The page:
TERRE HAUTE —
If there’s a position in team sports that has more cachet surrounding it than the starting quarterback in football, more power to you for finding it.
The starting quarterback shines brightest in the public spotlight and is a magnet for fan attention, for good and bad, and because of that, it’s a highly-sought after Alpha Dog position that provides an immediate ego infusion to whomever happens to have it.
Fit that definition into Indiana State’s 2013 season. Mike Perish, the incumbent starter, has been in a competition with redshirt freshman Robert Tonyan Jr. to earn the title of starting quarterback. It’s a battle that was joined in the spring and continues right up to the last week of fall preseason practice.
The key word is “title” of starting quarterback. There will be a starting quarterback for ISU this season. ISU coach Mike Sanford has remained adamant that he won’t name who the starter is until Thursday’s season opener at Indiana.
He’s also been firm that he intends to use both Perish and Robert Tonyan to start the season.
“We’ll decide a starter and then my philosophy — and [offensive coordinator] Brian Sheppard and I are in complete agreement on this — quarterbacks can get hurt,” Sanford explained.
“I think the best scenario is once a No. 1 is a No. 1 you still need to play the next guy. We’re going to play that next guy at least a series or a quarter. We’ll continue to do that every week to get him game experience. If something happens to the first guy, we’re in good shape,” Sanford added.
Perish and Tonyan’s competition isn’t a classic quarterback “battle”. If it’s a battle, it’s one without casualty. Both will play.
The challenge is dampening down the desire to want to have the position to oneself. It’s not as easy as it sounds. Quarterbacks are wired to be “the man”. Perish and Tonyan will have to accept being “the men”.
“I’ve never done it, but whatever coach Sanford thinks is best for the team, I’ll support. I’m excited to go out and win some games,” said Perish, who has lined up with the No. 1 offense for the majority of preseason practice.
“Obviously as a competitor, it’s very important to me [to be No. 1], but I’m going to take it a day at a time and keep working hard. I know it’s all going to work out for whatever the plan is with the coach and the plan for our lives. Everything happens for a reason so I’m ready for whatever comes my way,” he added.
Neither quarterback has expressed any obvious dissatisfaction with the split quarterback scenario. Sanford praised both quarterbacks for their mental approach.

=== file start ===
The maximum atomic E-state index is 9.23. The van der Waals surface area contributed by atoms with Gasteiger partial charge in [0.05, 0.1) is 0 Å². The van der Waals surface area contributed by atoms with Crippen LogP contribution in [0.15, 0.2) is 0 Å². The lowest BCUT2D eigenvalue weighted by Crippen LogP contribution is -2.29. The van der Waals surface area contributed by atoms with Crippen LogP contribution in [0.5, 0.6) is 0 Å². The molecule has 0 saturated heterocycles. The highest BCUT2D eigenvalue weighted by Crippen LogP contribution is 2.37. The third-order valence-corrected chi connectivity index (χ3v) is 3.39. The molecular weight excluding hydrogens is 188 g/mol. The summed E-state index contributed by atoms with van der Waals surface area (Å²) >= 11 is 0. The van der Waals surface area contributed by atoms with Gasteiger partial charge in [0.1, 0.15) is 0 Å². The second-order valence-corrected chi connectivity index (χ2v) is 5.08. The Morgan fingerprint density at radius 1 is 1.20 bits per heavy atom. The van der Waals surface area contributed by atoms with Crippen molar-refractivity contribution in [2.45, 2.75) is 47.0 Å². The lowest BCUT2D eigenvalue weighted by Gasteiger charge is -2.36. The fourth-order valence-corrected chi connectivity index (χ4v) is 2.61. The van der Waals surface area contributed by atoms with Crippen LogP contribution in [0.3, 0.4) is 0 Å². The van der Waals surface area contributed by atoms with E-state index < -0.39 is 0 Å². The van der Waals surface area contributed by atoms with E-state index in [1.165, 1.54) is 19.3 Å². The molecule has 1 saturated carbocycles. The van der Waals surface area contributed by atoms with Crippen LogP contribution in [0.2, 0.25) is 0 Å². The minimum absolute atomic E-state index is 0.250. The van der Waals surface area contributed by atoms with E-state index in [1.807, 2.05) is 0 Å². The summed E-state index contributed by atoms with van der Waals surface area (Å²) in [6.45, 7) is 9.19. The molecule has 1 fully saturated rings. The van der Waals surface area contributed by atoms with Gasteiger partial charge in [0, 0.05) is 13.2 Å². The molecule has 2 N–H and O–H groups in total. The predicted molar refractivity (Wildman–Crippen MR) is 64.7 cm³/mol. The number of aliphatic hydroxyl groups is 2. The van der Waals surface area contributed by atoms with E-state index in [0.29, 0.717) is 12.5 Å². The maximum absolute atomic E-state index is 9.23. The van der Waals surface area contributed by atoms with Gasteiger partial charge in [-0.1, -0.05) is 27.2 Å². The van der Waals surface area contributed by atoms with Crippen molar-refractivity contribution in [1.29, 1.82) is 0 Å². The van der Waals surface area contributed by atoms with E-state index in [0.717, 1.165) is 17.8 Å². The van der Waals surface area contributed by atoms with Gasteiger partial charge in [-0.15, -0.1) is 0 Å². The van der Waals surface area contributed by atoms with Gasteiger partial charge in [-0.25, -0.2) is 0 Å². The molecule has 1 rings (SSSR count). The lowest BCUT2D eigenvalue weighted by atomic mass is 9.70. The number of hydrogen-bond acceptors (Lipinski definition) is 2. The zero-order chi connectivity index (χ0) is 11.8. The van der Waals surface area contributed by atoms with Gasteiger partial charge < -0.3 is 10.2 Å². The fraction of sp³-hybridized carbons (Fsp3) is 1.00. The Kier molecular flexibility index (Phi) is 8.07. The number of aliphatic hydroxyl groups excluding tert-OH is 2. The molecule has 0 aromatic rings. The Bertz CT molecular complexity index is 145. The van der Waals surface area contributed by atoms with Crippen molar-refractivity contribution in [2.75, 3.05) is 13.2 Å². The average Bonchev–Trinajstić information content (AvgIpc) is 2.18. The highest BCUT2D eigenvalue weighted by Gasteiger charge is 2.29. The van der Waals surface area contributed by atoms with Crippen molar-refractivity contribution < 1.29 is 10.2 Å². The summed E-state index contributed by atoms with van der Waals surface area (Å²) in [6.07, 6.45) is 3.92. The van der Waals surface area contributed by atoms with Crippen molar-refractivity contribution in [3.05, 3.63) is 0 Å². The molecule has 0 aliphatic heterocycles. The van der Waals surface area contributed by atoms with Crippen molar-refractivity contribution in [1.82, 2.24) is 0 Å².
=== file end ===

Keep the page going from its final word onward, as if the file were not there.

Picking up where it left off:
“They’re friends, I think there’s a good environment in the quarterback room. They work together and they care about each other. They want us to be the best they can be. It’s a good situation they’ve handled it well,” Sanford said.
“We’re not worried about who’s going to start and who’s going to get reps. We’re focused on what we’re going to do against IU. We’re worried about getting everyone on the same page before we worry about who’s going to start and who’s not,” he said.
In simplest terms, Perish is more of a classic dropback passer and Tonyan is an athletic quarterback who can run. Both players’ skill set goes beyond those basic descriptions, but those are the attributes that provide contrast. Of course given that Perish has played and Tonyan hasn’t, a true read of Tonyan’s talent hasn’t yet been seen under fire.
“Rob is a very athletic, but still very young quarterback. His ceiling is really high. He needs to try and create as many game situations in practice as possible,” said Sanford on Tonyan.
Perish said he’s been working on his game. He wants to improve his ability to pick up blitzes (ISU quarterbacks were sacked 20 times in 2012), change protection and check inside the offense.
Regardless of how the quarterback position is defined, ISU needs improvement in its passing game. Perish’s individual numbers were solid, if unspectacular. He threw for 1,615 yards and 10 touchdown passes against eight interceptions in 2012.
ISU ranked 102nd in the nation in pass efficiency and 106th in passing offense.
Sanford doesn’t just put the onus on Perish, but has tried to improve the passing game from top-to-bottom by improving the options for the quarterbacks.
“We have to be better in the passing game in general. We tried to recruit some receivers to improve the passing game. A big thing is we have to protect. We have to be able to get the ball out [of the quarterback’s hand] and we have to get open,” said Sanford, a former quarterback himself at Southern California in the 1970s.
Of course, the quarterbacks must play their role too.
“Mike knowing exactly what to do, knowing his reads, where to go with the football, and having more than one or two options [is important]. It’s at least a 1-2-3 progression, sometimes four. That’s a good thing,” Sanford said.
Another element for all of the Sycamores, but particularly the quarterbacks, is learning Sanford’s spread offense. Perish, who transferred to ISU from Western Michigan after his freshman season, has become accustomed to the process.
“I’m comfortable with [the offense]. This is my third college offense. All of college football is about the same. Everyone runs the same plays, there’s just different names for it. There’s small differences, but it’s about attacking the same players on defense and finding weaknesses,” Perish said.
ISU has two other quarterbacks on the roster. True freshman Matt Adam, a Camino Capistrano, Calif. native, spelled Tonyan during ISU’s scrimmage on Aug. 17 and has promise. As does Brazil native Trent Lancaster, a redshirt freshman, who has received reps during the spring and preseason.
Projected starter: Mike Perish*, Jr.
In relief: Robert Tonyan Jr., RFr.; Trent Lancaster, RFr.; Matt Adam, Fr.
Defensive coordinator: Brian Sheppard.
Position coach: Sheppard.
* denotes returning starter